France responded to a question about the cost of lawsuits on Morristown and he said that as mayor he would speak to every employee and make sure everyone way happy to avoid future legal action. Babcock said that all municipalities or large organizations deal with lawsuits from time to time and they needed to be reviewed on their own merits. Dougherty said there were no suits that he was aware of. 

“I don’t think any lawsuits have been filed. There are two TORT claims I know of and I cannot comment on that,” Dougherty said. “You should know that the opponent on my left and the opponent on my right filed a lawsuit when I first took office and it was thrown out of court. And it cost the taxpayers money.”

Morale and Favoritism 

When asked about employee morale and administrative favoritism, Babcock was split on the issue.

“The premise of the question is morale is down and I don’t know that first hand. I think there is always a mix like there is everywhere.” Babcock said. 

But Babcock also said has heard of inequities and certain communities or people were being favored but under his administration it would not be a “squeaky wheel gets the grease scenario.”

Dougherty said he didn’t feel Morristown employees had a morale problem, and that he hears from the people on the front lines of the community tell him they love their job and he is happy to be their mayor. 

France said that he had spoken to employees and their morale is an issue.

“If you are not in with administration you are on the outside,” France said. “That is sad. I never thought I would have to see that.” 

Dougherty said that Morristown is a civil service town and that anyone with an issue can file a grievance. France said the favoritism issue extends out into the communities.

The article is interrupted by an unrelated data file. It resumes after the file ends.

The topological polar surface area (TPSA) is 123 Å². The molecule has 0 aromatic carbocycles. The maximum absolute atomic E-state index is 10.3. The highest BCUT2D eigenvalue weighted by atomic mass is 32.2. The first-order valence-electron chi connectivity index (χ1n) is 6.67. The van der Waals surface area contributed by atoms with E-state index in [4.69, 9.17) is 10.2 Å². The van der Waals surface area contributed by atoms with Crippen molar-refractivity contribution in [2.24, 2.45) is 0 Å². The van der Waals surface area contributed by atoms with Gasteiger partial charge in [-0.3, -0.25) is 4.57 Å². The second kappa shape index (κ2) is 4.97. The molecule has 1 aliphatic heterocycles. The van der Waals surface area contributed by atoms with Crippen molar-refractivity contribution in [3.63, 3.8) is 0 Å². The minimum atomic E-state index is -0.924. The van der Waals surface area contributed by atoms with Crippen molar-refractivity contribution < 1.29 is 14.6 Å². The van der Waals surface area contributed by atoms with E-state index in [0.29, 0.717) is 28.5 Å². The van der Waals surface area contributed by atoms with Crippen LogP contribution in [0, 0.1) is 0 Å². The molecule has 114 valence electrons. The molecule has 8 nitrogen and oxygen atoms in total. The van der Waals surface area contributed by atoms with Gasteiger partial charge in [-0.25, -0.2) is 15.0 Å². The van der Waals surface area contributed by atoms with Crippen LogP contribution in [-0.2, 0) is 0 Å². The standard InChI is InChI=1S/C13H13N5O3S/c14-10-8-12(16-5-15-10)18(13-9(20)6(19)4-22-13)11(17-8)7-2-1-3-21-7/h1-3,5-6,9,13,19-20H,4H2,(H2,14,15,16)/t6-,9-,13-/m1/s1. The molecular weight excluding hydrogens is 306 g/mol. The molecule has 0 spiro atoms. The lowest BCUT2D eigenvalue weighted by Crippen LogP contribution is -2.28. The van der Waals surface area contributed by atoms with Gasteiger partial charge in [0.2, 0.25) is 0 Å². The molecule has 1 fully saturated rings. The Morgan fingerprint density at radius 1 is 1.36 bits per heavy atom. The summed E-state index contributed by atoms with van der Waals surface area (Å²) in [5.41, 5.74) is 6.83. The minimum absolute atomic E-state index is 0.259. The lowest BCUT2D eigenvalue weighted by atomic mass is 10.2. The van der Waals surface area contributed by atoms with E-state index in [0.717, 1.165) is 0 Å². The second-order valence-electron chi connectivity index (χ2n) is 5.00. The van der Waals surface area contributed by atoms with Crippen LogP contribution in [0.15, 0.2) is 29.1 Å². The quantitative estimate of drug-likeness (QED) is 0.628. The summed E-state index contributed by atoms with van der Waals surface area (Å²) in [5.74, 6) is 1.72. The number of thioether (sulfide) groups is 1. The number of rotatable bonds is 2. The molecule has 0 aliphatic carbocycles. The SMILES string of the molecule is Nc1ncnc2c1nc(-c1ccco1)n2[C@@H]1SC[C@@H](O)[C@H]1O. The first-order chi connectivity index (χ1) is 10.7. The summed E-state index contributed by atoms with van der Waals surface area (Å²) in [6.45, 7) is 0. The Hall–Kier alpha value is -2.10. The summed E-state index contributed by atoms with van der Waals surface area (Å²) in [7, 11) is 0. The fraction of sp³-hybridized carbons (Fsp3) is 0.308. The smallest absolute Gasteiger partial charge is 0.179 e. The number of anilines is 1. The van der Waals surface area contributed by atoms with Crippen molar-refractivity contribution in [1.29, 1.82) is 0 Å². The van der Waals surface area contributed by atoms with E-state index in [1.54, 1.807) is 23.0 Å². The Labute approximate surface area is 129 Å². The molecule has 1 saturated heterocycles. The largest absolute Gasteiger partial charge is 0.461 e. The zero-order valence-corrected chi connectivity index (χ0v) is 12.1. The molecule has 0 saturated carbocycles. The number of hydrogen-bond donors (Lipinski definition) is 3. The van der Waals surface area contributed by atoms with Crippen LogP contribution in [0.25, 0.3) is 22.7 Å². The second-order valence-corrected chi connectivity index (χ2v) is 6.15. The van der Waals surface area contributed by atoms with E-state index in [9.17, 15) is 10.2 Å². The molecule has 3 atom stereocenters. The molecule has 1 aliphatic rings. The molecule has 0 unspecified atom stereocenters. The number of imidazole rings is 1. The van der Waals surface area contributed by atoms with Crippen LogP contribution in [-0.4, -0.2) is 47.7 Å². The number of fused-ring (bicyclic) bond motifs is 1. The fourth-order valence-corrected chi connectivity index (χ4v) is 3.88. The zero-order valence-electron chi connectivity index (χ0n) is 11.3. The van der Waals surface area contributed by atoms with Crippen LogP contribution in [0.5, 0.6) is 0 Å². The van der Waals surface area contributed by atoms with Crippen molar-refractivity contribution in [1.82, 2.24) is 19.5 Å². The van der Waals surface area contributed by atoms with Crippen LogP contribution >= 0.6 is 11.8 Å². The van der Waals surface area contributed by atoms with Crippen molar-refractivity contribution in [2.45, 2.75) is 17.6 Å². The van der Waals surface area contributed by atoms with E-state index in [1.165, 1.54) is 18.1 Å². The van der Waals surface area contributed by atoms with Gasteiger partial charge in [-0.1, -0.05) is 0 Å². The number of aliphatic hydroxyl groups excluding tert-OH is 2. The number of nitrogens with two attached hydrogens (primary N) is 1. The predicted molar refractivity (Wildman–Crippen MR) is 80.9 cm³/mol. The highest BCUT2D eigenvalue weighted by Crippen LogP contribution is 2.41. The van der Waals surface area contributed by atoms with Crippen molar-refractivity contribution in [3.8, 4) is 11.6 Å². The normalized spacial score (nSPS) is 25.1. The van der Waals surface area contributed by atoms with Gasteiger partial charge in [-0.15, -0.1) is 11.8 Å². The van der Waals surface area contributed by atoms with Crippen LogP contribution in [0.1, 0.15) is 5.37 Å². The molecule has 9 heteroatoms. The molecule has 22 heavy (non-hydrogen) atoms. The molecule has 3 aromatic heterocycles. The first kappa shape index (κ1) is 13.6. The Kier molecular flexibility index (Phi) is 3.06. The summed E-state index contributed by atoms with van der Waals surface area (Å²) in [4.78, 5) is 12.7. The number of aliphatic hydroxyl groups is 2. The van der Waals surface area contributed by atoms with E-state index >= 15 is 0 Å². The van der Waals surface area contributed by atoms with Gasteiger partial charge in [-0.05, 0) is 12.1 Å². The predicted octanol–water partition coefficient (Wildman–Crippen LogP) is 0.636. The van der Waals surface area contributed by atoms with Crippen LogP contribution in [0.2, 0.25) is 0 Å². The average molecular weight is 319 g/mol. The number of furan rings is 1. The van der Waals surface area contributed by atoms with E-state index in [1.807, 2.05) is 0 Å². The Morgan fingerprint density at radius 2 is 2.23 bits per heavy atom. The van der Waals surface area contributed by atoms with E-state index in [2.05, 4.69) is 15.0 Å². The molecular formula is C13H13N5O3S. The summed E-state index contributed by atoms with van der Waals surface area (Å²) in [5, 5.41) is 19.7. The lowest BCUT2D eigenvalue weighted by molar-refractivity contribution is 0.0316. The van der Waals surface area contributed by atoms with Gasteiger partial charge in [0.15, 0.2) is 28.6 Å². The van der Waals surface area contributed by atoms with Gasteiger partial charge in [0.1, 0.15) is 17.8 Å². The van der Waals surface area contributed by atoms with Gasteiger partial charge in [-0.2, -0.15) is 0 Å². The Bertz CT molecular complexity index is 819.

“People feel there is a clique and there is no room for cliques,” France said. 

Dougherty said that is why the people are represented by council members.  

“Go to your council members,” Dougherty said. “The council members bring it to the administration.” 

Future Casting

France said that if he was blessed and the lord puts favor on him to lead the town he would invite Dougherty to work with him. For his part Dougherty lauded his part in moving Morristown forward in the last four years, which is something he would like to see continue. 

“The key is planning. Its also about making sure we have a strong police department, code enforcement and strong services,” Dougherty said.

Babcock said he wanted to make sure that development was done in a way that respected the historic nature of Morristown and he also wanted ratchet up engagement of the community even more. 

Some of this outreach needs to be done directly to the community. We need to go out to where these people live and get people involved who haven’t been before,” Babcock said. “You can’t be passive.”

The election for mayor will be held on Nov. 5.

Bill Swanson October 18, 2013 at 12:20 PM
If the ordinance is 12.5% affordable housing units why is there only 26 units in the first phase of 268 units
Russ Crespolini (Editor) October 18, 2013 at 02:42 PM
Hey Bill, If I understand correctly, the first phase was an inherited project set at 10 percent. That was changed and going forward it will be 12.5 percent as it is on the books.
Daniel J. Collins October 21, 2013 at 03:45 PM
The mayor has variously described himself as a “Chief Engineer”, “mechanical engineer”, and in this debate he called himself a “licensed engineer”. Yet he also explained that he does not have a college degree. It’s possible to obtain a job title that uses the word “engineer” even if you’re not a degreed engineer, but it is absolutely not possible to be a licensed engineer in this state without the degree. Why does the mayor need to lie about his professional qualifications, and why does he apparently believe no one will call him out on it?